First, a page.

There are certain things I’ve come to expect.
Like my Cubs not winning the World Series. Or Lindsay Lohan running into trouble.
When it comes to the Oscars, the winner for best picture has almost always received a nomination for best director.
So when Seth MacFarlane and Emma Stone finished listing the nominees Jan. 10, “Lincoln” immediately emerged in my mind as the frontrunner for best picture.
And why not? It is an excellent movie filled with great performances and themes that resonate today.
“Lincoln” leads the field with 12 nominations, including the all-important directing nod for Steven Spielberg.
Meanwhile, I dismissed two perceived major contenders – “Argo” and “Zero Dark Thirty” – because the films’ respective directors (Ben Affleck and Kathryn Bigelow) were left off the ballot.
Two shocking snubs. Two inexcusable decisions.
But then something strange started happening. “Argo,” which details a rescue mission during the hostage crisis in Iran, began winning everything.
Golden Globe for the best motion picture, drama. Check.
Screen Actors Guild for outstanding performance by a cast in a motion picture. Check.
Producer’s Guild for outstanding producer of theatrical motion pictures. Check.
And now all signs point to “Argo” taking home best picture.
That result would cap a stunning comeback. Only three times in the history of the Academy Awards has a film won best picture without gaining a nomination for director.
And it hasn’t happened since “Driving Miss Daisy” in 1989.
Let’s get this out of the way: “Argo” should win. It’s smart. It’s entertaining. And even though we know the outcome before taking our seats in the theater, it still manages to be incredibly thrilling.
Before the nominations were announced, not only did I think Affleck would make the best directors’ cut, I thought he deserved to win the award.
Some have speculated that Argo’s march toward the Oscars has been spurred as a “make-up” call for the Affleck oversight. I’m not quite buying that.
In addition to the reasons I’ve previously stated, I think many voters like that Hollywood has a heroic part in the film.
“Agro” has largely avoided controversies over any inaccuracies between the film and the events it’s based on. The same can’t be said about “Zero Dark Thirty.”
The tense drama, which is about the hunt for Osama bin Laden, has taken a pounding for its portrayal of the role torture played in gaining information. Politicians took delight in stepping into the role of a critic and denouncing the film.
The debate has nearly overshadowed the performance of best actress nominee Jessica Chastain. Which is a shame.
One of Chastain’s strengths is her versatility. From “The Tree of Life” to “The Help” and now “Zero Dark Thirty,” she always seems to strike the right balance.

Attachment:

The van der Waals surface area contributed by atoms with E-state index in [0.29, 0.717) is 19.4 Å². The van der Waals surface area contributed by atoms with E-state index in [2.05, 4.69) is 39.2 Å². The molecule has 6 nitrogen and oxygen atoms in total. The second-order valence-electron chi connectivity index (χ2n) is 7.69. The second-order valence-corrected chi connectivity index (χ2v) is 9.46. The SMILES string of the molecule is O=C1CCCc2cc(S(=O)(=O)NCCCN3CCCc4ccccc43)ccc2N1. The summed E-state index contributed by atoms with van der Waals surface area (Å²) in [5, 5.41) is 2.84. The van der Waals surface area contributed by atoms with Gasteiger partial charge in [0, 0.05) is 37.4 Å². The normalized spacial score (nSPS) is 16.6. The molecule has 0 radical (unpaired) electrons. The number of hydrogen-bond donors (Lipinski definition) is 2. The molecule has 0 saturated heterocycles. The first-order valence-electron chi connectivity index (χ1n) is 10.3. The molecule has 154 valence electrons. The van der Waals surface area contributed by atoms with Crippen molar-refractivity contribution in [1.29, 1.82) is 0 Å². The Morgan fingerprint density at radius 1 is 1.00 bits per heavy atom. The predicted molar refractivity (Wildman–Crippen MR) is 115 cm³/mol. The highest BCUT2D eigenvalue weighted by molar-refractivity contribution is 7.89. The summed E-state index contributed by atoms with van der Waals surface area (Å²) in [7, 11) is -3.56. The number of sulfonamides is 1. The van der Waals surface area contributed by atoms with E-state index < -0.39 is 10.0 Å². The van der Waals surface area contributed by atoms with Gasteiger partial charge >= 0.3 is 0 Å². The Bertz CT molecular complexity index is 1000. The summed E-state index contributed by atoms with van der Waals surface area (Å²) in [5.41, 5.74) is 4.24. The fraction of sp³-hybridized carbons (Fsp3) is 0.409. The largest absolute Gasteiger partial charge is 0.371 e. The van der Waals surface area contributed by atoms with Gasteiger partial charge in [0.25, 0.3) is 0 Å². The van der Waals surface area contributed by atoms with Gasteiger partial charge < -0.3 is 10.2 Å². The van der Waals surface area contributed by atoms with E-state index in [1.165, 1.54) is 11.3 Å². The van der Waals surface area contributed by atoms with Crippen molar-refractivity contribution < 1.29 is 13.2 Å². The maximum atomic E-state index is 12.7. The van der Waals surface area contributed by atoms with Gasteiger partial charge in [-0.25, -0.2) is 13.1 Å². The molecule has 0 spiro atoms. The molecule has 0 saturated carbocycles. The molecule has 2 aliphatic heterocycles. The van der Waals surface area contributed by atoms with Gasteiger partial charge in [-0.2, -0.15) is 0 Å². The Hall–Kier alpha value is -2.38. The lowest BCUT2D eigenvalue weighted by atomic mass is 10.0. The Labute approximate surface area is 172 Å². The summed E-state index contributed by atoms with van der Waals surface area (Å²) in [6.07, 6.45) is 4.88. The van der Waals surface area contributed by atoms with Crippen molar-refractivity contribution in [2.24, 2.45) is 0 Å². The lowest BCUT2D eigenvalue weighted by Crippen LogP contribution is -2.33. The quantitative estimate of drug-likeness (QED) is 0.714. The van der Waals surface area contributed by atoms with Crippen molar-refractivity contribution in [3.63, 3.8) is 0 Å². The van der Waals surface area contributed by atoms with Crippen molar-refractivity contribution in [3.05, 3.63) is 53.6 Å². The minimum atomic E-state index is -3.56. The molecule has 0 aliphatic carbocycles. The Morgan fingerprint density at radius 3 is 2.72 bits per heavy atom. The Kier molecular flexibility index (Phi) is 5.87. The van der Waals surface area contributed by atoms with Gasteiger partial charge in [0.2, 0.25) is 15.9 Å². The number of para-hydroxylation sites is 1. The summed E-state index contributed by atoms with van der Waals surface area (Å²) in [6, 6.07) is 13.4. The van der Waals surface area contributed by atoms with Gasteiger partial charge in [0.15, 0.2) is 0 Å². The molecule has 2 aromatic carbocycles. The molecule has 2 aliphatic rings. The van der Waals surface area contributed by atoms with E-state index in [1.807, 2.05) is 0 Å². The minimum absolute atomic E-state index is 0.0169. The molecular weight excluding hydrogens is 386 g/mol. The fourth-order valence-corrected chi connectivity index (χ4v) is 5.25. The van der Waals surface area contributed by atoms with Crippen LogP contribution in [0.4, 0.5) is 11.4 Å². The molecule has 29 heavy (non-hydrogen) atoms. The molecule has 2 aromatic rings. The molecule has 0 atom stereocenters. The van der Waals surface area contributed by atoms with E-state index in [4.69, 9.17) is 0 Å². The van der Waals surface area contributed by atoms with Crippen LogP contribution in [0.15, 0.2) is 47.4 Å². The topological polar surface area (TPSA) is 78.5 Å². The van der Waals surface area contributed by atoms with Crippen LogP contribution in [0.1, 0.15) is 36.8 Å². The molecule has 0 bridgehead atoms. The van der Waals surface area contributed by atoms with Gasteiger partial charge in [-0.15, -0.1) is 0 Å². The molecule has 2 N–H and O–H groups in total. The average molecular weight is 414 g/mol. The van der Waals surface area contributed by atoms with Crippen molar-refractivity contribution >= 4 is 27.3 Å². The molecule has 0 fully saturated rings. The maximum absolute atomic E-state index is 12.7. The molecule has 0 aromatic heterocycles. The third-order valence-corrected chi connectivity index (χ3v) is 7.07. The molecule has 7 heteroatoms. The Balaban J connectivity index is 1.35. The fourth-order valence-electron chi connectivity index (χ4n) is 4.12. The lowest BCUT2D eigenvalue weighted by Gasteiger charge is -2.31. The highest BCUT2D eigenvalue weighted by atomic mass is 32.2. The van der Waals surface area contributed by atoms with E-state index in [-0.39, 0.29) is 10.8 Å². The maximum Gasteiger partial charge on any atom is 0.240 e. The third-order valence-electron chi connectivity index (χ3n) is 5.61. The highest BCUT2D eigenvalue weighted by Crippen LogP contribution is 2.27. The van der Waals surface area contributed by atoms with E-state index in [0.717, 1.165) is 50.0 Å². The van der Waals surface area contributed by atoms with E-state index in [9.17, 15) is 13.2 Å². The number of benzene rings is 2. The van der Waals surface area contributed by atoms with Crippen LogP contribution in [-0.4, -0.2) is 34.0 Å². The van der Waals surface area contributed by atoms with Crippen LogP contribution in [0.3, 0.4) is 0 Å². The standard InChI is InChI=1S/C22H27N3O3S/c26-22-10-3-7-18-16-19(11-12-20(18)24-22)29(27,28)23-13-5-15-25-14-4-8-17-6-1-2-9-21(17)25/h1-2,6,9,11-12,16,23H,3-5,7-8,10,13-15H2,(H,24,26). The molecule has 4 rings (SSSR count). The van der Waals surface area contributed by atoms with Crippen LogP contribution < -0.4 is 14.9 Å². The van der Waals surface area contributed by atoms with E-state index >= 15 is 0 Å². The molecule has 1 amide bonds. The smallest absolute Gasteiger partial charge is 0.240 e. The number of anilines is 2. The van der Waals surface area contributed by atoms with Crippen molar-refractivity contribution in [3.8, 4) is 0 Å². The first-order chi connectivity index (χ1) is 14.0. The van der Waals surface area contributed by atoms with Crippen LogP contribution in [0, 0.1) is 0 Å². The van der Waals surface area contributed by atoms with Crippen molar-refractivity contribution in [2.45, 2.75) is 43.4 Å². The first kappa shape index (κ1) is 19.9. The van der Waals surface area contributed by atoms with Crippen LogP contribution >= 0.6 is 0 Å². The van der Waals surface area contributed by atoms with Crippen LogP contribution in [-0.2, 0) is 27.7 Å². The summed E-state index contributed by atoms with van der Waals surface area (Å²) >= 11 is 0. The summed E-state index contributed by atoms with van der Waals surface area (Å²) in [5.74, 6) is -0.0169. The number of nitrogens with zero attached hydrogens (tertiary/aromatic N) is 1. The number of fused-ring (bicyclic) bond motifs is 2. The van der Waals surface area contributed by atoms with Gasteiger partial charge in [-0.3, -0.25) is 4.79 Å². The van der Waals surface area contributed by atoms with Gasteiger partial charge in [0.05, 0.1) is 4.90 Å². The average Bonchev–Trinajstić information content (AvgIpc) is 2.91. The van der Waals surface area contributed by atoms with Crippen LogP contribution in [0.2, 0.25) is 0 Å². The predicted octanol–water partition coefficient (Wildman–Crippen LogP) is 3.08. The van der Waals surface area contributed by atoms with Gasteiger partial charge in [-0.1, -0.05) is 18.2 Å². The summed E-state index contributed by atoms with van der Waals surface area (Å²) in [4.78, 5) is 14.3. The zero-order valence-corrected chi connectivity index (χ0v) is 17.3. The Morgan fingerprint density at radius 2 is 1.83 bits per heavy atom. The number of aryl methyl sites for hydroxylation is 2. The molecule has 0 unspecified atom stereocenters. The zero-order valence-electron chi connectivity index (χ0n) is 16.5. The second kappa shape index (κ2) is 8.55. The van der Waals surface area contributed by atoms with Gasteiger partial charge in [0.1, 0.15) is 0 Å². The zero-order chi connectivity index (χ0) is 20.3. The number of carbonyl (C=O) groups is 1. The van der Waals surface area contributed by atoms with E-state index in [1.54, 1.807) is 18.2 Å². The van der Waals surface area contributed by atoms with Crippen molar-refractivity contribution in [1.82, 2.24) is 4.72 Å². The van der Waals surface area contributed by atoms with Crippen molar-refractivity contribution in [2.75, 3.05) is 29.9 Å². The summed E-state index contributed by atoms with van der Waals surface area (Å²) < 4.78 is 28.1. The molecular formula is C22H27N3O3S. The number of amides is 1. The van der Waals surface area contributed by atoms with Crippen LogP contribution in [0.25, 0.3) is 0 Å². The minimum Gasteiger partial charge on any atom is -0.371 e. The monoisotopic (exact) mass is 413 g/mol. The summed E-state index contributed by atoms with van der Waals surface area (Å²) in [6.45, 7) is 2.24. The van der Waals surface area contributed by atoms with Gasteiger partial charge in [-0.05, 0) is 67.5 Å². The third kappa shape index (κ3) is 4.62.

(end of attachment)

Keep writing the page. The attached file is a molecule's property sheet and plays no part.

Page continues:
She plays Maya, a CIA agent doing all she can to track down the al-Qaeda leader. Chastain has a scene in which she chews out Kyle Chandler’s Joseph Bradley that is the stuff that should win awards.
Unfortunately for Chastain, Jennifer Lawrence was just as good in “Silver Linings Playbook.” Lawrence showcases a variety of emotions as the young widow Tiffany. And that’s why I think she’ll win.
Best supporting actor is another tight category. All five nominees have previously won an Oscar. And a strong case could be made for any of the five to pick up another this year.
Robert De Niro gave one of my favorite performances in the group as the father with a few quirks and a lot of heart in “Silver Linings Playbook.” De Niro makes us forget that he took part in “New Year’s Eve.”
But I’d give Tommy Lee Jones the slight edge over Philip Seymour Hoffman (“The Master”) and Christoph Waltz (“Django Unchained”).
Jones steals some of the thunder from Daniel Day-Lewis as Thaddeus Stevens in “Lincoln.” It’s Jones’ best work since “In the Valley of Elah” and a reminder of just how good he can be with the right material.
Speaking of Day-Lewis, he is a sure bet in the best actor category.
His competition includes Denzel Washington, a pilot who had to navigate through disaster and an overbearing movie soundtrack in “Flight.” And then there’s Hugh Jackman, who shows at one point in his life he had a different singing instructor than Russell Crowe in “Les Misérables.”
It won’t be enough to beat Day-Lewis.
Whether it’s a small chat with soldiers or making his case in meetings, Day-Lewis is on top of his game in “Lincoln.” And when he’s on top of his game, no one is better.
“Les Misérables” won’t go home empty-handed. Anne Hathaway is a heavy favorite to win best supporting actress.
There’s no telling who will win best director.
Critics loved Michael Haneke’s “Amour.” Benh Zeitlin got an Oscar-nominated performance out of child actress Quvenzhané Wallis in “Beasts of the Southern Wild.” David O. Russell once again showed he can get outstanding performances out his actors in my personal favorite movie of the year, “Silver Linings Playbook.”
Spielberg built great drama with his pace in “Lincoln.” He’s likely going to win, but I’d vote for Ang Lee for “Life of Pi.” The transformation of a story of a boy, a boat and a tiger from book to screen is mesmerizing.
Of course, this should be Affleck’s category. I guess he’ll have to settle for making history with a best picture victory.
Maybe there is hope for the Cubs – and Lindsay – after all.